As lubricating oil additives, the specific compositions are selected to provide stability in lubricating oil compositions with dispersant activity, without contributing to deposit formation in the lubricating oil composition.
The oils which find use in this invention are oils of lubricating viscosity derived from petroleum or synthetic sources. Oils of lubricating viscosity normally have viscosities in the range of 35 to 50,000 Saybolt Universal Seconds (SUS) at 100° F. and more usually from about 50 to 10,000 SUS at 100° F. Examples of such base oils are naphthenic bases, paraffin base and mixed base mineral oils, synthetic oils; for example, alkylene polymers, such as the polymers or propylene, butylene, etc., and mixtures thereof.
Usually included in the oils besides the subject additives are such additives as dispersant/detergents, rust inhibitors, antioxidants, oiliness agents, foam inhibitors, viscosity index improvers, pour point depressants, etc. Usually, these other additives will be present in amounts of from about 0.5 to 15 weight percent of the total composition. Generally, each of the additives will be present in the range from about 0.01 to 5 weight percent of the total composition.
It is also contemplated that the additive compositions may be used as concentrates, and could be used as additive to fuels or lubricating oils subsequent to their preparation. In concentrates, the weight percent of these additives will usually range from about 0.3 to 50 weight percent. The concentrate would ordinarily comprise an inert stable olephilic organic solvent and the carrier of said solvent boiling in the range of from about 150° to 400° F. and the concentrate would preferably contain from about 10 to 50 weight percent of the additive compound. It is also contemplated that these additives are functional as deposit control additives in gasoline, in a concentration of from 250 ppm by weight to 5000 ppm by weight.
The additive compounds can be prepared by a variety of known processes. In a preferred embodiment, an appropriate hydroxy-substituted amine, containing both the desired amino moiety and the appropriate hydroxy-terminated alkyl moiety, is reacted with an appropriate alkylene oxide or other oxylating agent. The resulting polyether amine is then reacted with a second epoxyalkane having the desired R' or R" brand alkyl groups, at least one of which has at least 2 carbon atoms. Upon termination of the second epoxidation, a block co-polymer is produced having a hydroxyl group near the end of the second polyether moiety.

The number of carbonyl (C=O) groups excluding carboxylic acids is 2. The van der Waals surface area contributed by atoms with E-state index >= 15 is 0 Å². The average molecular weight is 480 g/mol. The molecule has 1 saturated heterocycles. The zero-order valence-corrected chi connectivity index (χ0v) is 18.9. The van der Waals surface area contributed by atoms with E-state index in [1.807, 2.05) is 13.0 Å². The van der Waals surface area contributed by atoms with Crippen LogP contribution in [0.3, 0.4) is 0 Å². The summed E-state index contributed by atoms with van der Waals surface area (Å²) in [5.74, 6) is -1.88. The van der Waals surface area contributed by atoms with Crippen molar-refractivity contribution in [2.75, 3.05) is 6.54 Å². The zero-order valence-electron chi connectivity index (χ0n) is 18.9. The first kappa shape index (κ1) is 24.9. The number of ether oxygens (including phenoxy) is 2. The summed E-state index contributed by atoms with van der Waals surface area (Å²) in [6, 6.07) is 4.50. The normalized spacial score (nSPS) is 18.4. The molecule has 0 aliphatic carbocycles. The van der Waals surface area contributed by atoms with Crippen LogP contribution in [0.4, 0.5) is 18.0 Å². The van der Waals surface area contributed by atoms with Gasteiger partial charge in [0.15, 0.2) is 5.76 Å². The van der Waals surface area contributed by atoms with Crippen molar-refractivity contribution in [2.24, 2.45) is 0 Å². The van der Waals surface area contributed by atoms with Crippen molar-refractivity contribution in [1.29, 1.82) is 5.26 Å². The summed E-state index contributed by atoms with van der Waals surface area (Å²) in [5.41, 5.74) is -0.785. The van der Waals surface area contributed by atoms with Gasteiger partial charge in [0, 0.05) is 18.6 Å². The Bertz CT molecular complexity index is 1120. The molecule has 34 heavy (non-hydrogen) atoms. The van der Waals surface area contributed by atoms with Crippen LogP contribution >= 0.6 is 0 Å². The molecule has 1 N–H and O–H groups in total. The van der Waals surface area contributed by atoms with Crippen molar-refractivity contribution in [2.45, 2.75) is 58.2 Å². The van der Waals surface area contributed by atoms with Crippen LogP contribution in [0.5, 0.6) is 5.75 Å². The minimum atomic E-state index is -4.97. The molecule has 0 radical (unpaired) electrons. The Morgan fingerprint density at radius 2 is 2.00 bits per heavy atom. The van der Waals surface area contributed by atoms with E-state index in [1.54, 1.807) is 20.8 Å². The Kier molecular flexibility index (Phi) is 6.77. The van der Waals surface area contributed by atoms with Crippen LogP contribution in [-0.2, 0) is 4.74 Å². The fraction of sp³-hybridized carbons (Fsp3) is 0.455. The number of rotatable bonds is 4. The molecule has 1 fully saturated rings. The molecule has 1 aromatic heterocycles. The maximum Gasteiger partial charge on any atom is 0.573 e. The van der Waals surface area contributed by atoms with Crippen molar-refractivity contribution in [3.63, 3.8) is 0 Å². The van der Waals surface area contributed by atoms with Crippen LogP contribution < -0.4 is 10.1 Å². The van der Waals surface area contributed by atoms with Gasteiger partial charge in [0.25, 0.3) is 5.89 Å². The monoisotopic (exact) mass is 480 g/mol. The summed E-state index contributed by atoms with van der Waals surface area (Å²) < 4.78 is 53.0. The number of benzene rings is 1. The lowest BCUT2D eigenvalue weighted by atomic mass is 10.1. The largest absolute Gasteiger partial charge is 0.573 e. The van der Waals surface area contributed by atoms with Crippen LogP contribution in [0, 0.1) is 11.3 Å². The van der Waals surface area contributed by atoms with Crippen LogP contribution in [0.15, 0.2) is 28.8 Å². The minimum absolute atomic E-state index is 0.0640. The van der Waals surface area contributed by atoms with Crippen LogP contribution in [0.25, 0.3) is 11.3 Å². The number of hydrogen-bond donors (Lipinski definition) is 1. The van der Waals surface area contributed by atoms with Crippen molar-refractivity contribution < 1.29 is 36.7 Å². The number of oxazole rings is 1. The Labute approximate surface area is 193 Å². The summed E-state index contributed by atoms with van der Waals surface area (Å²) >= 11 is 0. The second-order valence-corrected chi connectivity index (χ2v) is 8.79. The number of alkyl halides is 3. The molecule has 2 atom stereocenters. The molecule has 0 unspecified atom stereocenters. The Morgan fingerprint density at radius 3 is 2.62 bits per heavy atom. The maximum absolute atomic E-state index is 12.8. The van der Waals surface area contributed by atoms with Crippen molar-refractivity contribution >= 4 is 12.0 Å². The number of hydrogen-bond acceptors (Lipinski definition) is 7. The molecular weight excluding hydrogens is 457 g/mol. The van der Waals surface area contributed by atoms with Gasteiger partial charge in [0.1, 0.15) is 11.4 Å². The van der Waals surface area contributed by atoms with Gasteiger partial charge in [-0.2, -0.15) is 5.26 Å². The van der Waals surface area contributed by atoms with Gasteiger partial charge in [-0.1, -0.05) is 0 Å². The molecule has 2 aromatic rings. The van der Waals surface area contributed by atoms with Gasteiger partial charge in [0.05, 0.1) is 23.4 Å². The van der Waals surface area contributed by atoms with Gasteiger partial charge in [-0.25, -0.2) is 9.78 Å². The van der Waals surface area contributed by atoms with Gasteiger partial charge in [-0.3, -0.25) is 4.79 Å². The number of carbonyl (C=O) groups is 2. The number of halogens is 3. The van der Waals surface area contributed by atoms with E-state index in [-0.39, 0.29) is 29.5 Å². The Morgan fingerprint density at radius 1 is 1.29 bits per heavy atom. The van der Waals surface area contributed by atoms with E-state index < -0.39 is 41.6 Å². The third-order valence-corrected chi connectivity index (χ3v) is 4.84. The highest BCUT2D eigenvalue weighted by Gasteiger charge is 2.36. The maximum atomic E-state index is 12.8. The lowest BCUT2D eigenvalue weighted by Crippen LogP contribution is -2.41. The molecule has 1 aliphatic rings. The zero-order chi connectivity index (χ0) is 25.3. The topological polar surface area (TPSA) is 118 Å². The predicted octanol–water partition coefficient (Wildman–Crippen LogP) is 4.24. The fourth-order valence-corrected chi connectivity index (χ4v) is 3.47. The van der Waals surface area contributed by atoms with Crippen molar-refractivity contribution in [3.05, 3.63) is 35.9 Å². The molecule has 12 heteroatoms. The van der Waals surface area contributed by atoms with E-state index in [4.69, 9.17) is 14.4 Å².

In another embodiment, a halohydroxyalkylene, preferably chlorohydroxyalkylene is first reacted at the hydroxy terminus with an appropriate alkylene oxide. The halo group is then reacted with an amine or polyamine, preferably in excess to yield the hydroxy poly(oxyalkylene)amines or polyamines of this invention. Examples of suitable halohydroxyalkylenes include 2-chloroethanol, 2-chloropropanol, and the like.
The preparation of the compound is illustrated by, but not intended to be limited to, the following example for the preparation of
A solution of 10 ml (139 mmol) 2-(2-aminoethoxy)ethanol in 275 ml of dioxane was azeotropically dried by distilling off 25 ml in a nitrogen atmosphere. The solution was cooled to 0°-5° C. in an ice bath and approx. 6.5 gms (approx. 167 mmols) of potassium metal cut into small pieces was added with stirring while flushing the flask with nitrogen. After the addition was completed, the slurry was warmed to room temperature over 48 hours, and any unreacted potassium metal (approx. 1 gm, 26 mmols) was removed from the reaction.
The resulting slurry was heated to approx. 90° C. and 100 ml (1.16 moles) of distilled 1,2-epoxybutane was added over 30 minutes. After this addition, the reaction was stirred with heating for 30 minutes and then cooled to room temperature and stirred for 16 hours.
The reaction was quenched by adding approx. 200 ml of t-butanol and stirring 30 minutes, followed by approx. 50 ml of water. The reaction was diluted with 300 ml ether and extracted with two 100 ml portions of water.
Sufficient 10% aqueous HCl was added to the water extraction to bring the aqueous layer to about pH 7.
The product was washed with additional water, and the organic layer dried over anhydrous K2 CO3. After filtration and concentration in vacuo, 98.2 gms (94% mass recovery) of a yellow oil was isolated: Basic N=0.84%; MW=759±2; hydroxyl number=125; and C=65.76%, H=11.31%, N=0.85%.
By Carbon13 NMR, no secondary amine was present indicating no polymerization at the amine nitrogen took place.
All specific embodiments of the invention have been described in detail. It should be understood that the invention is to be given the broadest possible interpretation within the terms of the following claims.